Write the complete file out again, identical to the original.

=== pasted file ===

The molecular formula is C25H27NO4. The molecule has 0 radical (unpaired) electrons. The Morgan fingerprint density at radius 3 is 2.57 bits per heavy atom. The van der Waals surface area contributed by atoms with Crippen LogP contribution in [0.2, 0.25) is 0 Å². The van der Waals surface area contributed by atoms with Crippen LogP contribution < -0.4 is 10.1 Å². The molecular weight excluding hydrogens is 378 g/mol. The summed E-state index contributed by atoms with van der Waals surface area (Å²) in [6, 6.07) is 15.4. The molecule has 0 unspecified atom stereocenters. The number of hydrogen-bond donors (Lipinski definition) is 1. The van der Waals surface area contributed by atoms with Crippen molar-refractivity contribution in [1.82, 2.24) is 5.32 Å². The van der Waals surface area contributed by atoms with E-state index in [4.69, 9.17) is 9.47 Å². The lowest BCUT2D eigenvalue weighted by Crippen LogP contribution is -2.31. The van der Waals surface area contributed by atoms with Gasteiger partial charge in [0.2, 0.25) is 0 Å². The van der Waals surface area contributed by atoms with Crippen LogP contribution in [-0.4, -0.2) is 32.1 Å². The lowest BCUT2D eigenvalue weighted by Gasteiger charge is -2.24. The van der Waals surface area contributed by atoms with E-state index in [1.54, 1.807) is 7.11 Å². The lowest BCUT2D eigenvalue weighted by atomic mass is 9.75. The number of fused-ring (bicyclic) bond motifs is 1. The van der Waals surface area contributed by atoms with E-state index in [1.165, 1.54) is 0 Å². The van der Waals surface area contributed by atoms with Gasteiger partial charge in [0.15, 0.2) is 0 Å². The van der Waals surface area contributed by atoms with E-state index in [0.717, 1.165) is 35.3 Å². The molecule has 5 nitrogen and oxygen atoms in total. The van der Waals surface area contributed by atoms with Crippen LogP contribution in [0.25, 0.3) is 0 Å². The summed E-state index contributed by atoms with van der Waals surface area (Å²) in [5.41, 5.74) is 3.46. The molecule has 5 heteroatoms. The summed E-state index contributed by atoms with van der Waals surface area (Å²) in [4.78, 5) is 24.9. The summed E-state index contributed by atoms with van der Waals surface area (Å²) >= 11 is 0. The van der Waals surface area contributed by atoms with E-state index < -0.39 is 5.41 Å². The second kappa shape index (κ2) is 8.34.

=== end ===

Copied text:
The molecular formula is C25H27NO4. The molecule has 0 radical (unpaired) electrons. The Morgan fingerprint density at radius 3 is 2.57 bits per heavy atom. The van der Waals surface area contributed by atoms with Crippen LogP contribution in [0.2, 0.25) is 0 Å². The van der Waals surface area contributed by atoms with Crippen LogP contribution < -0.4 is 10.1 Å². The molecular weight excluding hydrogens is 378 g/mol. The summed E-state index contributed by atoms with van der Waals surface area (Å²) in [6, 6.07) is 15.4. The molecule has 0 unspecified atom stereocenters. The number of hydrogen-bond donors (Lipinski definition) is 1. The van der Waals surface area contributed by atoms with Crippen molar-refractivity contribution in [1.82, 2.24) is 5.32 Å². The van der Waals surface area contributed by atoms with E-state index in [4.69, 9.17) is 9.47 Å². The lowest BCUT2D eigenvalue weighted by Crippen LogP contribution is -2.31. The van der Waals surface area contributed by atoms with Gasteiger partial charge in [0.2, 0.25) is 0 Å². The van der Waals surface area contributed by atoms with Crippen LogP contribution in [-0.4, -0.2) is 32.1 Å². The lowest BCUT2D eigenvalue weighted by Gasteiger charge is -2.24. The van der Waals surface area contributed by atoms with E-state index in [1.54, 1.807) is 7.11 Å². The lowest BCUT2D eigenvalue weighted by atomic mass is 9.75. The number of fused-ring (bicyclic) bond motifs is 1. The van der Waals surface area contributed by atoms with E-state index in [1.165, 1.54) is 0 Å². The van der Waals surface area contributed by atoms with Gasteiger partial charge in [0.15, 0.2) is 0 Å². The van der Waals surface area contributed by atoms with E-state index in [0.717, 1.165) is 35.3 Å². The molecule has 5 nitrogen and oxygen atoms in total. The van der Waals surface area contributed by atoms with Crippen LogP contribution in [0.25, 0.3) is 0 Å². The summed E-state index contributed by atoms with van der Waals surface area (Å²) in [5.41, 5.74) is 3.46. The molecule has 5 heteroatoms. The summed E-state index contributed by atoms with van der Waals surface area (Å²) in [4.78, 5) is 24.9. The summed E-state index contributed by atoms with van der Waals surface area (Å²) >= 11 is 0. The van der Waals surface area contributed by atoms with E-state index < -0.39 is 5.41 Å². The second kappa shape index (κ2) is 8.34.